As a senior math instructor and avid rock climber, Bernard Gillett appreciates how mathematics relates to climbing. Both disciplines involve mental concentration, problem solving and tenacity, although an erroneous math calculation is considerably less hazardous than an error in judgment made while scaling a sheer rock wall.
“I can see a correlation between climbing and mathematics,” said Gillett. “With climbing you take a piece of rock and start at the bottom and you try to get to the top. There’s a successful feeling in solving the problem that a particular rock face puts in front of you.”
He sees a similar feeling of accomplishment on the faces of his students when they succeed on an exercise in the classroom.
Gillett taught undergraduate calculus in the Baker Residential Academic Program for many years, and is currently teaching quantitative reasoning in the Farrand RAP; he is also co-author of a suite of calculus textbooks for high school and college students. He views his textbooks as an opportunity to share what he teaches at CU-Boulder with students around the globe.
Being able to explain difficult and complex math equations to students in a way that they can grasp comes easily to him. His thoughtful teaching style has garnered numerous teaching awards, including twice receiving the CU-Boulder Parents Association’s Marinus Smith Award for having a significant impact on students.
“I don’t expect all my students to walk out of here as mathematicians,” he said. “Most people don’t solve quadratic equations in their job. But it’s important that students learn how to solve problems logically and that they become lifelong learners.”
It might seem as though destiny had a hand in Gillett becoming a math instructor: his father was a math professor at the University of Wisconsin and also wrote calculus textbooks.
“The apple didn’t fall far from the tree,” Gillett explains. “I didn’t set out to follow my dad’s path at all, but I had a real affinity for math, so it became a natural choice for me.”
Gillett’s lifetime love of rock climbing developed early, during summer-long vacations spent in Estes Park with his family. Gillett and his brothers spent idyllic days hiking and learning to climb the peaks and alpine walls that are the backbone of Rocky Mountain National Park. When he was nine, Gillett climbed Longs Peak, one of Colorado’s more challenging mountain peaks above 14,000 feet. Since that first climb, he’s summited Long’s Peak more than 100 times, often via the world-famous Diamond, which is the vertical wall on the northeast flank of the mountain.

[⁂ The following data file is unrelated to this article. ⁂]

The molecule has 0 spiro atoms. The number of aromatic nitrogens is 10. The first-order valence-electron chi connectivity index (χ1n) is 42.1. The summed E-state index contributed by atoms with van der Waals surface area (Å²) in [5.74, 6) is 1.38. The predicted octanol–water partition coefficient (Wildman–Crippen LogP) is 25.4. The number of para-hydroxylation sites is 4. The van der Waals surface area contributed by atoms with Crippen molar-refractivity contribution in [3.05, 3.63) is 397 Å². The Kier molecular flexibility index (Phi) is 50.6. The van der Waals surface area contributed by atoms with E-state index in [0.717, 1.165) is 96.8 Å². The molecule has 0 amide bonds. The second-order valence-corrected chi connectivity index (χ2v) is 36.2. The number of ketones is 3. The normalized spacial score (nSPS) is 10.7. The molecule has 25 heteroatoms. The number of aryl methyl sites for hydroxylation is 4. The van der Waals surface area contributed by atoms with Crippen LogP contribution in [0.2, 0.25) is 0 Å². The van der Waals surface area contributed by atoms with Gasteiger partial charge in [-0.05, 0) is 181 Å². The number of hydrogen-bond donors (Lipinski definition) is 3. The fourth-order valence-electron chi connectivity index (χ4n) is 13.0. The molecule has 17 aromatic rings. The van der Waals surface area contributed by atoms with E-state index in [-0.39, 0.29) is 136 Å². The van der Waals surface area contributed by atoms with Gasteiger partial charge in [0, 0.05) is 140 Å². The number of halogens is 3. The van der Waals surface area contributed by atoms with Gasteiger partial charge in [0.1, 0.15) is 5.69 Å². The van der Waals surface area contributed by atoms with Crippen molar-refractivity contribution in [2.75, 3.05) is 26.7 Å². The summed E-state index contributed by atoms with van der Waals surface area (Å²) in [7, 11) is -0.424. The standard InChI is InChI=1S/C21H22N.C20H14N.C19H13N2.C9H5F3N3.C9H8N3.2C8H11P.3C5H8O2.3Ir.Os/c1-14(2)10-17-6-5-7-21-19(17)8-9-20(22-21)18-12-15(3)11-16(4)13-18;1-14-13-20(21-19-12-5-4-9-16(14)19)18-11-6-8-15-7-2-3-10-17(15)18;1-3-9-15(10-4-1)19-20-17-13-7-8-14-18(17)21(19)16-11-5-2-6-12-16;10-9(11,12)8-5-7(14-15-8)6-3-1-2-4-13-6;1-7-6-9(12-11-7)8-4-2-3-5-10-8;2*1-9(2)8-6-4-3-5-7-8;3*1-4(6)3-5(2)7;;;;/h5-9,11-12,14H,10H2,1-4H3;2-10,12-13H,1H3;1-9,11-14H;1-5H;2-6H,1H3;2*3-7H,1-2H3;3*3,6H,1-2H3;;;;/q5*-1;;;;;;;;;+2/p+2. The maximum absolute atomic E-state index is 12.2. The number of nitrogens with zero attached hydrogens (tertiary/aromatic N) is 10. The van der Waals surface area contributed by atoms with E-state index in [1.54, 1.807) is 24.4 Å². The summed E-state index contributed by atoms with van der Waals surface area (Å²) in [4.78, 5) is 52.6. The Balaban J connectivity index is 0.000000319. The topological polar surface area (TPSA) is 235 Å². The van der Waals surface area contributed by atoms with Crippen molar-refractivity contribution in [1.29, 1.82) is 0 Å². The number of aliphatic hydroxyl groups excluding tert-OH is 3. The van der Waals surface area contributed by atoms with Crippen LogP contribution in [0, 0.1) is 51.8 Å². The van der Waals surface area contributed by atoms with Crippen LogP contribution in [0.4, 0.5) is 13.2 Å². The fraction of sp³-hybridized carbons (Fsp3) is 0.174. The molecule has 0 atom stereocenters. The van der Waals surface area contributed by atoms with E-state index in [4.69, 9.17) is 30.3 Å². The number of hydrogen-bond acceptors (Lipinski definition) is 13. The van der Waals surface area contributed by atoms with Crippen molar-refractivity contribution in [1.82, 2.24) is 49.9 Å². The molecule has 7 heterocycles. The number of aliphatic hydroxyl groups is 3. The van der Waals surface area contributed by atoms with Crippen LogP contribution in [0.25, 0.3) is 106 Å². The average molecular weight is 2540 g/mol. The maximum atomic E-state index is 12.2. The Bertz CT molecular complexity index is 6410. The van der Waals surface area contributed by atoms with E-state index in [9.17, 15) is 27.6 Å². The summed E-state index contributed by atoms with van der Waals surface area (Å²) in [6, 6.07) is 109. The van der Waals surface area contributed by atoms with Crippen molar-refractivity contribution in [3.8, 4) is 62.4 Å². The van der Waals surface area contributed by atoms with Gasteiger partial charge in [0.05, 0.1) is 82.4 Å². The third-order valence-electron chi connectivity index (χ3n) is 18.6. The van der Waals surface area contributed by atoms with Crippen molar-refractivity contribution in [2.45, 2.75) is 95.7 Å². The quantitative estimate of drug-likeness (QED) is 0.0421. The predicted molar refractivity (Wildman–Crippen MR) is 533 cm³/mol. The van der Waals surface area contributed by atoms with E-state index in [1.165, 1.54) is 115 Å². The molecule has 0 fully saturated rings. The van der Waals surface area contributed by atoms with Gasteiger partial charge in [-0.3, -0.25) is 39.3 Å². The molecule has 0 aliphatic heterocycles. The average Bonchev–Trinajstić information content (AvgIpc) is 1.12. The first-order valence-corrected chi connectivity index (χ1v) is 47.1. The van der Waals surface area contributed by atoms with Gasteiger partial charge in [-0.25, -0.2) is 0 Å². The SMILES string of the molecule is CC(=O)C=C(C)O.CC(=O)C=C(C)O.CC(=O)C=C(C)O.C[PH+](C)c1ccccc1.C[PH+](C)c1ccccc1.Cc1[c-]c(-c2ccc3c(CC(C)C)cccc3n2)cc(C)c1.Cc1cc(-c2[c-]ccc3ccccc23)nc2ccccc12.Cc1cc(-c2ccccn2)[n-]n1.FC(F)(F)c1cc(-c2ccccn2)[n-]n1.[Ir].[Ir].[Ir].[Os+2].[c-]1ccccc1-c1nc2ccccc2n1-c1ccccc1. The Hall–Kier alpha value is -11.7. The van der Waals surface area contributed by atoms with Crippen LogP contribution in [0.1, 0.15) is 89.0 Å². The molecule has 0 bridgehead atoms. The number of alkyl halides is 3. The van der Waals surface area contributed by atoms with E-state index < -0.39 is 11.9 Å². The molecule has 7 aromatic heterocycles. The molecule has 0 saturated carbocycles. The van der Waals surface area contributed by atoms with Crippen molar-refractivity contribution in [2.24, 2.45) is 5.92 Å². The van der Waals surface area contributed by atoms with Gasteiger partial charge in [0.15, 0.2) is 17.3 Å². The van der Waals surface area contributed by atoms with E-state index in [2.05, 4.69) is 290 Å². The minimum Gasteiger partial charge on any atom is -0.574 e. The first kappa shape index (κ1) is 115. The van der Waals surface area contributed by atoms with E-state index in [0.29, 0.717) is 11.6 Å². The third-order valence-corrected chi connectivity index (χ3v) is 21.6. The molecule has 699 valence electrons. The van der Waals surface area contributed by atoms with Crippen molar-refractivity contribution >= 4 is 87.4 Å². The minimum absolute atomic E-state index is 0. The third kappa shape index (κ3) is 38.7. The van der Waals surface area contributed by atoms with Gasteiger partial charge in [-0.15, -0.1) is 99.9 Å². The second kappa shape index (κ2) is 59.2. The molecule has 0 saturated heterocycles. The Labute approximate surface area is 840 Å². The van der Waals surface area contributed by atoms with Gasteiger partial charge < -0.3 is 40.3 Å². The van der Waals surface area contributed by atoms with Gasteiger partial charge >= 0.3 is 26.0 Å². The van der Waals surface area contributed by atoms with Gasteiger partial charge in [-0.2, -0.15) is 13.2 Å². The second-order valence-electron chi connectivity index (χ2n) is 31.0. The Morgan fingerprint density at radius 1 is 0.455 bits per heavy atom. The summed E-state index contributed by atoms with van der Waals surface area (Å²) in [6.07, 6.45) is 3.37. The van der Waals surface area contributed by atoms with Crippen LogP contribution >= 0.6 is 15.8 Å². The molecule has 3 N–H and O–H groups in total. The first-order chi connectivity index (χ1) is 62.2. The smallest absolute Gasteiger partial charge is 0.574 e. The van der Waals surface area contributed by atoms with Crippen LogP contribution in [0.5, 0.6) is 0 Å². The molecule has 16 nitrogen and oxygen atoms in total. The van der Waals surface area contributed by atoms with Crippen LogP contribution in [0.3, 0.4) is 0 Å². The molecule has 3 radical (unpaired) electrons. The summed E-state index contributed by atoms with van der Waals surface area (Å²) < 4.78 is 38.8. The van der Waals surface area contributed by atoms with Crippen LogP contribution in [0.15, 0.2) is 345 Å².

He came to CU-Boulder for graduate school with the intention of a career in research mathematics and to immerse himself in what he considers the “climbing playground around Boulder.” Gillett soon realized he wouldn’t be able to focus properly on graduate school with the temptation of world-class climbing all around him.
“Boulder is one of the centers of the universe for the climbing community,” he said. “I knew I needed to get climbing out of my system so I could come back to graduate school and concentrate on that part of my life.”
After taking a year off to travel around the country on his motorcycle to rock climb, which he claims was “one of the more engaging years of my life,” Gillett returned to the university ready to finish graduate school. But he was no longer interested in research mathematics. While he was working on a master’s degree in mathematics, Gillett found that he enjoyed interacting with students in the classroom as a teaching assistant. And he was good at it.
With encouragement from one of his professors, Gillett decided to pursue teaching as a career. Since 1992, he has taught nearly every course in the undergraduate mathematics curriculum through third-semester calculus.
For Gillett, one appealing aspect of teaching at CU-Boulder is its proximity to climbing opportunities. He can teach in the morning, go for a climb during lunchtime, and return to campus energized for his afternoon classes.
Based on more than three decades of extensive rock and ice climbing, and summiting the heights of Rocky Mountain National Park, Gillett has written and published a number of climbing guides for the park and its environs.
His goal is to continue scaling the sheer walls, to stand atop the craggy peaks for as long as he is able.
“Climbing tends to attract people who want a physical and mental challenge and who aren’t afraid to fail,” said Gillett. “It’s a dangerous sport, but I haven’t found anything as electrifying as climbing.
“When I finally hang up my climbing gear, I intend to become a concert pianist,” he said, jokingly. “OK, that dream is about as realistic as becoming an astronaut. On the other hand…why not?”